• Deconstructing a Marginalized Identity Formation: What the Built Environment of Dogtown Can Tell Us About Its Past and About Its Present (2014)
    DOCUMENT Citation Only Elizabeth Martin.

    This study explores themes of identity construction by examining the historic community known as Dogtown located within the city of Gloucester, Massachusetts. The neighborhood was populated mainly by small English farming families until the end of the 18th century. At that time a demographic shift brought in more low-income, non-farming families and a group of aging, single women. While it seems likely that these residents were still treated as part of a larger, albeit somewhat different,...

  • Examining identity and personhood in the archaeological record: A case study from the Chief Richardville House (12AL1887) (2014)
    DOCUMENT Citation Only Elizabeth Spott.

    Anthropologists address identity and personhood in order to understand how people engage in social relations with one another. Identity is an amalgamation of personal characteristics; some inherent, some chosen and some imposed, that allow for inclusion or exclusion in various social arenas. In this paper, notions of identity and personhood are examined to test the utility of this theoretical framework to inform us about the pluralistic society of 18th and 19th century frontier life, and is...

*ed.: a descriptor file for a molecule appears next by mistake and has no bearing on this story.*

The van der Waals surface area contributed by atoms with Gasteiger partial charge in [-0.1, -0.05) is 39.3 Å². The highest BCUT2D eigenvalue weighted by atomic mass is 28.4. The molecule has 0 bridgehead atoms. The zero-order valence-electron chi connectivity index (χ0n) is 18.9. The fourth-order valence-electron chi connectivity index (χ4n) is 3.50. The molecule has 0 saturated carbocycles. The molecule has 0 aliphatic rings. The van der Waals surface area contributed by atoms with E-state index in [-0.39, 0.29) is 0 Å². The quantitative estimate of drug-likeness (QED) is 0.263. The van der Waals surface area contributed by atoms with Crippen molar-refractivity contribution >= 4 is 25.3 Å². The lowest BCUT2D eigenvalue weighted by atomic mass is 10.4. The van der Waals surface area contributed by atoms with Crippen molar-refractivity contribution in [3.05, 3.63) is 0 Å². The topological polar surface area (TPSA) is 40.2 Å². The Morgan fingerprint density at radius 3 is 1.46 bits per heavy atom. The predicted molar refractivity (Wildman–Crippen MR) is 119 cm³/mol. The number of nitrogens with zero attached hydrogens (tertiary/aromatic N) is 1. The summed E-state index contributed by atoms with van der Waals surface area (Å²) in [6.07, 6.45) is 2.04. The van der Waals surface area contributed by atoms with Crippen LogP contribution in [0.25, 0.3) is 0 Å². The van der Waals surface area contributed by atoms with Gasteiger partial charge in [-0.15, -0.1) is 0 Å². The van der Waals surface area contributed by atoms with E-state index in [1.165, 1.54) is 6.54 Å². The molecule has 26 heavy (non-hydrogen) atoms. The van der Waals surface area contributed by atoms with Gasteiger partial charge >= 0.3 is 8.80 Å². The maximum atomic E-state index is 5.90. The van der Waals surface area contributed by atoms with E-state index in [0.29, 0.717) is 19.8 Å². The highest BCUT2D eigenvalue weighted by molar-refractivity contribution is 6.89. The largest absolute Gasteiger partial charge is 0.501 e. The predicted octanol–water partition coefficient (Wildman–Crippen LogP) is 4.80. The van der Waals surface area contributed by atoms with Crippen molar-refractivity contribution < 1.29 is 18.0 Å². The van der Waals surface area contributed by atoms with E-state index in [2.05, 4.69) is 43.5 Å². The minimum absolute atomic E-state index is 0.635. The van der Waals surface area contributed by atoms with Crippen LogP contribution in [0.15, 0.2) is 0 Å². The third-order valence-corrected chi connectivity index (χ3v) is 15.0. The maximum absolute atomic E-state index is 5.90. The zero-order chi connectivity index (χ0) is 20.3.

• From Colony to Country: The archaeology of national identity formation at New York City’s South Street Seaport (2014)
    DOCUMENT Citation Only Diane George.

    The half-century following the American Revolution was a vital time in the development of a national identity for the United States, as it moved from being a British colony to a newly-independent country. The assertive role of the United States in the 21st century world, including its involvement in ‘preemptive’ wars, is underlain by a sense of national superiority. This paper poses the question of whether early manifestations of this characteristic can be found in late 18th and early 19th...